What is happening when we pray for another person? What exactly are we praying for when we pray for someone who is ill to be healed? Does prayer ever inform God of something that God does not already know? Does prayer ever change God’s “mind” or alter God’s plans or intentions for us? What does prayer have to do with healing?
In his book Divine Worship and Human Healing, Bruce T. Morrill notes that there is a sharp difference between the biomedical view of disease that exists in much of the Western world and the “folk” understanding of illness that prevailed in the 1st-century world of Jesus and still prevails in most cultures around the globe today. The biomedical view confines disease to an individual body and focuses on the elusive thing we call cure, which happens in, at best, twenty percent of cases of serious illness. The folk understanding, however, locates illness in the social body, the ecclesial body and even the cosmic body as well as in the individual body, because the folk understanding of illness is rooted in the fundamental interconnectedness of human beings and of all of life. The African articulation of this view is Ubuntu, which means “I am because we are; we are because I am.” The goal of folk medicine is not cure, but healing. Healing means reaching a state in which one again finds meaning in life and is restored to an accepted place in society. (Recall that in ancient Palestine, many forms of illness were interpreted as sin and relegated those who suffered to a marginalized place in society. Think, too of the similar ways in which illness functions in 21st-century America. The AIDS epidemic is an example.)
Consider the healing stories in the Gospels. The people who came or who were brought to Jesus for healing were people whose illness placed them outside of accepted society. The ten lepers (Luke 17:11-19) and the woman with the issue of blood Matthew 9:20-22; Mark 5:25-34; Luke 8:43-47) are examples. The individual afflicted persons were harmed by being marginalized, but Jesus saw that society itself was ill until its members were restored. In the example of the bent over woman (Luke 13:10-17), it seems clear that the congregation that ignored her and her value as a human being was at least as “bent over” as the woman herself.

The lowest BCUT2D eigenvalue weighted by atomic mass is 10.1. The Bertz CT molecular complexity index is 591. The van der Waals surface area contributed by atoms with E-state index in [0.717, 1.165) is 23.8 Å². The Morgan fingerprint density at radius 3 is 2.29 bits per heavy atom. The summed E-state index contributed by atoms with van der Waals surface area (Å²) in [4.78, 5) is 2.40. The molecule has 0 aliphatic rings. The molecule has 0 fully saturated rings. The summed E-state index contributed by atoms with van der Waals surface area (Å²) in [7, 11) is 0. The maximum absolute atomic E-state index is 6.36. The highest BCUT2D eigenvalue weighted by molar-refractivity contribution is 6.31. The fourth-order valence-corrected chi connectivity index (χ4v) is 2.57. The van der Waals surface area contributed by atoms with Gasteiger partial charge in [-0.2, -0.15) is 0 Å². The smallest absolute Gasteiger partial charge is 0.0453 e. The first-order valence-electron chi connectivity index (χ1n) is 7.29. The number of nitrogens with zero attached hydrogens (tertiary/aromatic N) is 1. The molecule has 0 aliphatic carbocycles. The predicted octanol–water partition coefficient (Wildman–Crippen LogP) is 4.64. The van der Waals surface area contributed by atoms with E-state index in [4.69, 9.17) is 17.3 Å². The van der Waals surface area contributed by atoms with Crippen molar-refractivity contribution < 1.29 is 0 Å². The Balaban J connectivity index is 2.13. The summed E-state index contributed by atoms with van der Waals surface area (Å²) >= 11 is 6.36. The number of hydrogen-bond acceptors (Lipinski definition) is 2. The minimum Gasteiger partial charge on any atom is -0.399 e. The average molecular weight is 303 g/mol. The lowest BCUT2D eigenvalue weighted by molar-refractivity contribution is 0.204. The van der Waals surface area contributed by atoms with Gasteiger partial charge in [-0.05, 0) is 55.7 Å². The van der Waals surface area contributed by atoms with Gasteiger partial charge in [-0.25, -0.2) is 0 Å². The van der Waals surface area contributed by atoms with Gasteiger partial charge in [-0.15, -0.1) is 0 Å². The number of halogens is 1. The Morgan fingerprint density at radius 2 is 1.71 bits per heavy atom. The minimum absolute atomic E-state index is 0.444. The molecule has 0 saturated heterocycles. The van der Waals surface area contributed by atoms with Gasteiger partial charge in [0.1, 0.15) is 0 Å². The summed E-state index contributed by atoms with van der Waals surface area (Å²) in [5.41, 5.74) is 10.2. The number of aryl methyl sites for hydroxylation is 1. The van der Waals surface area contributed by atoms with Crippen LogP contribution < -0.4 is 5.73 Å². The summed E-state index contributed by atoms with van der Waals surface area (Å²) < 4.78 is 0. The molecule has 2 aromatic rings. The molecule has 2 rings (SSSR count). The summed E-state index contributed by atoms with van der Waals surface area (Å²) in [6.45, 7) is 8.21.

So where does prayer fit into healing? Instead of viewing intercessory prayer as a way of bending God’s will to our own, Morrill sees prayer as healing. Morrill says, “…healing for Luke is fundamentally about a change of heart, a conversion in faith, a transformed state of being in relation to Christ.” This is the transformation that can come about in prayer – not a change in God’s heart, but in our own.
 Bruce T. Morrill, Divine Worship and Human Healing: Liturgical Theology at the Margins of Life and Death (Collegeville, Minnesota: The Liturgical Press, 2009), 92.